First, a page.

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Skin Disorder: Incontinentia Pigmenti

written by: •edited by: Paul Arnold•updated: 5/15/2010

Incontinentia pigmenti, also known as Bloch-Sulzberger syndrome is a rare genetic disorder that's characterised by a discolouration of the skin. It's an X-linked dominantly inherited condition caused by mutations in a gene known as NEMO.

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    Skin disorder

    What is most noticeable about this rare genetic disorder is the excessive discolouration of the skin which in children can develop as grey or brown swirly patches. It usually makes its first appearance between birth and the first six months as a blistering rash and is caused by excessive deposits of the normal skin pigment melanin. Generally the discolouration fades with time.

    In later life there may also be dental problems and in some cases neurological disorders too, such as muscle spasms, reduced vision and seizures. There are many more symptoms such as retinal detachment, but their number and extent vary from person to person.

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    X-linked disorder

    Incontinentia pigmenti is an X-linked dominantly inherited disorder that affects more females than males. In males it is usually (but not always) lethal.

    It is inherited on the X chromosome and being dominant it only has to appear on one chromosome for the symptoms to show. It is not normally lethal in females because they have another X chromosome with a correct form of the NEMO gene. Males who do not have a working copy of NEMO tend not survive to birth.

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    Rare genetic disorder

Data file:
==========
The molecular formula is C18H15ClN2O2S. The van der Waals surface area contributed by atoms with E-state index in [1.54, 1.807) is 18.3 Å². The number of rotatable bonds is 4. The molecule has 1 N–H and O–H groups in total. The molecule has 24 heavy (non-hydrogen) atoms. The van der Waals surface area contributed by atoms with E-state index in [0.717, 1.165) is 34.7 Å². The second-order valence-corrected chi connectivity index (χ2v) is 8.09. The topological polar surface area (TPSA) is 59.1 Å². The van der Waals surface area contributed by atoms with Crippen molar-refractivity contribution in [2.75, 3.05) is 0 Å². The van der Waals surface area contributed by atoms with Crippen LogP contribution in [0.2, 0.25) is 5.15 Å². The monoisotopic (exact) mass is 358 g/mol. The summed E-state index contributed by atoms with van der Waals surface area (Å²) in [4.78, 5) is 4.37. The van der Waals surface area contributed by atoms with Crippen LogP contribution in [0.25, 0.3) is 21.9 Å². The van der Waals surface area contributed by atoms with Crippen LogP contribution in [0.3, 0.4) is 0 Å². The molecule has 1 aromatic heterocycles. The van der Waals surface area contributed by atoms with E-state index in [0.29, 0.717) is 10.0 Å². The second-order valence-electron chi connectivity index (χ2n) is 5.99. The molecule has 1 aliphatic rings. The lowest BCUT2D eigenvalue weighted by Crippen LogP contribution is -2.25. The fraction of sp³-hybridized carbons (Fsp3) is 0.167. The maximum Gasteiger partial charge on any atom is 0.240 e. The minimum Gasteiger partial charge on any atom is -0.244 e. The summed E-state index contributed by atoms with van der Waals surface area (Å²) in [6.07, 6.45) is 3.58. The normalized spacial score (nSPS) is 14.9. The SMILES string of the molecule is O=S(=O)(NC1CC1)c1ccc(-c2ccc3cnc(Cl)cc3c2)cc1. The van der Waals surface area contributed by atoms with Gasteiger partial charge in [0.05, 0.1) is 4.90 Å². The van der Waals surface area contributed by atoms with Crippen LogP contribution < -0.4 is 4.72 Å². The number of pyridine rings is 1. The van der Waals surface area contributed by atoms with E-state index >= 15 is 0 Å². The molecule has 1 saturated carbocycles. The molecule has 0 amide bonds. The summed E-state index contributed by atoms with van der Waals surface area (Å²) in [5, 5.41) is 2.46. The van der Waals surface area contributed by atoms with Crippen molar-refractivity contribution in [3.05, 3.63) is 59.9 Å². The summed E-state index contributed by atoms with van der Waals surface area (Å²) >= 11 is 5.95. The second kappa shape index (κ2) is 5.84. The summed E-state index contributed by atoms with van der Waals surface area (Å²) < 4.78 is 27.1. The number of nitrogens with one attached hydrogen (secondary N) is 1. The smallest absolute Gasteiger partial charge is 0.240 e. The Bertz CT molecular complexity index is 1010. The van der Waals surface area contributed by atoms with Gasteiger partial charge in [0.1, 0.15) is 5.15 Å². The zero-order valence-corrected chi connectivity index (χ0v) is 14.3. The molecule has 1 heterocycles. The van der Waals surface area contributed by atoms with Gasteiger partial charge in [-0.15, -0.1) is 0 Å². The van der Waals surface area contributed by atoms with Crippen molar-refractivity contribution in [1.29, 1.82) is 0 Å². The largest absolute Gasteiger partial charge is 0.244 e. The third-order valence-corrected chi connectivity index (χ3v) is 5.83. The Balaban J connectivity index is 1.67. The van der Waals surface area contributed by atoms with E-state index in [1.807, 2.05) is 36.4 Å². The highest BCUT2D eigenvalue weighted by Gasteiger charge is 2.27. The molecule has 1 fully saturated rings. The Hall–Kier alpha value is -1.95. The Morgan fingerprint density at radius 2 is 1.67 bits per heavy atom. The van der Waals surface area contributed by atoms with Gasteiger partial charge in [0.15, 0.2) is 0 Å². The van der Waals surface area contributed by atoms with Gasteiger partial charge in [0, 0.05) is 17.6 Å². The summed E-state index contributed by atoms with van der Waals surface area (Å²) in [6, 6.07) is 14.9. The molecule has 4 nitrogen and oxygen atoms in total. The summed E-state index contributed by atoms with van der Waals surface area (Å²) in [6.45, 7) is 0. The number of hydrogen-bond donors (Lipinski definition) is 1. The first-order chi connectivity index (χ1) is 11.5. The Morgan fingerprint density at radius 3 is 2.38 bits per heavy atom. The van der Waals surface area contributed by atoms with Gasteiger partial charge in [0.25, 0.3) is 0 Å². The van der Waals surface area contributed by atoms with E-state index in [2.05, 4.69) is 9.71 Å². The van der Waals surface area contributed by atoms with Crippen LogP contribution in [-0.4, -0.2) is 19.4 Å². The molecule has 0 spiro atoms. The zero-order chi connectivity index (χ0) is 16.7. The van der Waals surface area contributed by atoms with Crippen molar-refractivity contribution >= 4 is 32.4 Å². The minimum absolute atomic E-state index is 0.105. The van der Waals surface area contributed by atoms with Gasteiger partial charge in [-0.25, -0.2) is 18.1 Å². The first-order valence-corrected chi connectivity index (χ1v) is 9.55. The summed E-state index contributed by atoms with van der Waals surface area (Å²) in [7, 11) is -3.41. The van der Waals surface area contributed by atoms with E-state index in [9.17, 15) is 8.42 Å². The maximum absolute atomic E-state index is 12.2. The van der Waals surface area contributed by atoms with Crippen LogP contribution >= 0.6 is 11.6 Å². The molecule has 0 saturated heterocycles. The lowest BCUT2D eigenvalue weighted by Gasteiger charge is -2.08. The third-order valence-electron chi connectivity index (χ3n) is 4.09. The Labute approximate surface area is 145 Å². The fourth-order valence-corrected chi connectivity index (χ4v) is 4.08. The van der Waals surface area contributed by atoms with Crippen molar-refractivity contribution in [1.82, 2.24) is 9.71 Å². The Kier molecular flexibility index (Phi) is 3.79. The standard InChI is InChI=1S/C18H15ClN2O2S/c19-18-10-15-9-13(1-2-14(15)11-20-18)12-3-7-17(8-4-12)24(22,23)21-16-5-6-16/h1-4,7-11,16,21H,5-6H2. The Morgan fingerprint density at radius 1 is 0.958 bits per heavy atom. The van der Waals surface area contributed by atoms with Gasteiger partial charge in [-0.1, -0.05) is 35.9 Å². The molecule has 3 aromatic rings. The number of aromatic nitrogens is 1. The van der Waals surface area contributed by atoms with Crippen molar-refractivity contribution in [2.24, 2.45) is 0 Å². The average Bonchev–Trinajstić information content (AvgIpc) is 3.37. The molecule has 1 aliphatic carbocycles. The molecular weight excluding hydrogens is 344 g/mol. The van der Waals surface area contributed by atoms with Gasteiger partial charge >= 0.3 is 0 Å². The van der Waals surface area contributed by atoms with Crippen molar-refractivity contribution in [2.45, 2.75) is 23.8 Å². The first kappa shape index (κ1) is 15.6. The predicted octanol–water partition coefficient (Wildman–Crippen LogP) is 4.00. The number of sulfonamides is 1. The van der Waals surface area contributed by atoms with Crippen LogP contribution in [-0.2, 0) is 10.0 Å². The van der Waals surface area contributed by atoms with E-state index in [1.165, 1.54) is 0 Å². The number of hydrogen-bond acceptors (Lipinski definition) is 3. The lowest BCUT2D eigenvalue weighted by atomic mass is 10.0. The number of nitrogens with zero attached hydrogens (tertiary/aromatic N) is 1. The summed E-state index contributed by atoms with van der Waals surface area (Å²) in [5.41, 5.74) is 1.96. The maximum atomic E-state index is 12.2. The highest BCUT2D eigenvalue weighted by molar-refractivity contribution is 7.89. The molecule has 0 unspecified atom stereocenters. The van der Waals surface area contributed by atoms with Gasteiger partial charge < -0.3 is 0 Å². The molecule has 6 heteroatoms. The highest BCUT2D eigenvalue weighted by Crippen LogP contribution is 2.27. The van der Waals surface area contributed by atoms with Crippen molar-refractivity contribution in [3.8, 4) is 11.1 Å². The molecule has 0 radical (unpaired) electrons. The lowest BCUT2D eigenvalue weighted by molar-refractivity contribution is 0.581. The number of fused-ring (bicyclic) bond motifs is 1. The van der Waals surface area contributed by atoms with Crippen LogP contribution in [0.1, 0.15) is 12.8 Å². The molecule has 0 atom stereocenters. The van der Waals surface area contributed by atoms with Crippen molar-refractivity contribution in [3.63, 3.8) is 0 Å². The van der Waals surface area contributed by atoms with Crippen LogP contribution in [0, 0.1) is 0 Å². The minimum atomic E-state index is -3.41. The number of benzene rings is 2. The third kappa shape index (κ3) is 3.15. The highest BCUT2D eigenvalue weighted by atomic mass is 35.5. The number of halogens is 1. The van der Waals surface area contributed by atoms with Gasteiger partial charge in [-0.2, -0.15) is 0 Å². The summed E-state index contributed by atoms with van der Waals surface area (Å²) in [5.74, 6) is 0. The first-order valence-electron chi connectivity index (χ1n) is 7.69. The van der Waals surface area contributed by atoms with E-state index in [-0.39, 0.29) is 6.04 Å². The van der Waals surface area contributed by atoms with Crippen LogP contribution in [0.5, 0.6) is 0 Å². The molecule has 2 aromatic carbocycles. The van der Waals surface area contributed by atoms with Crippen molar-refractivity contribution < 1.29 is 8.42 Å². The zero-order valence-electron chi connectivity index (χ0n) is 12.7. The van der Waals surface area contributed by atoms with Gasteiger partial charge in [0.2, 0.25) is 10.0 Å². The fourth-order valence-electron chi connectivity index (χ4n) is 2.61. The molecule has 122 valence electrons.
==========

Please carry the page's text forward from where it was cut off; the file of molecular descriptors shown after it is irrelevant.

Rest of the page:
The basis of this rare genetic disorder is a mutation in the NEMO/IKK-gamma gene. This gene makes a protein that regulates a protein complex (transcription factor nuclear factor KB; NF-KB) that prevents cells from self-destruction, when those cells are exposed to certain signals. In people with Incontinentia pigmenti the mutation results in a much smaller NEMO/IKK protein or a non-functional one. In 2000 the International Incontinentia Pigmenti Consortium concluded that the condition is caused by a genomic rearrangement of the NEMO gene.

    Most of the mutations occur in the father's testes during spermatogenesis and involve deletions of exons. Base pair substitutions have also been reported.

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    Incontinentia Pigmenti Treatment

    Currently there aren't any cures for this rare genetic disorder. The best that can be offered to patients is that their symptoms are managed. Regular dental check-ups for example are essential as is maintaining a good healthy balanced diet.

    In terms of genetics, the best form of attack is knowing more about what we're up against, and all the biochemical highways and byways that are involved. As the mutation is on a sex chromosome, germ line gene therapy is out of the question as it would not meet with ethical approval. But greater understanding will provide more targets for medicines.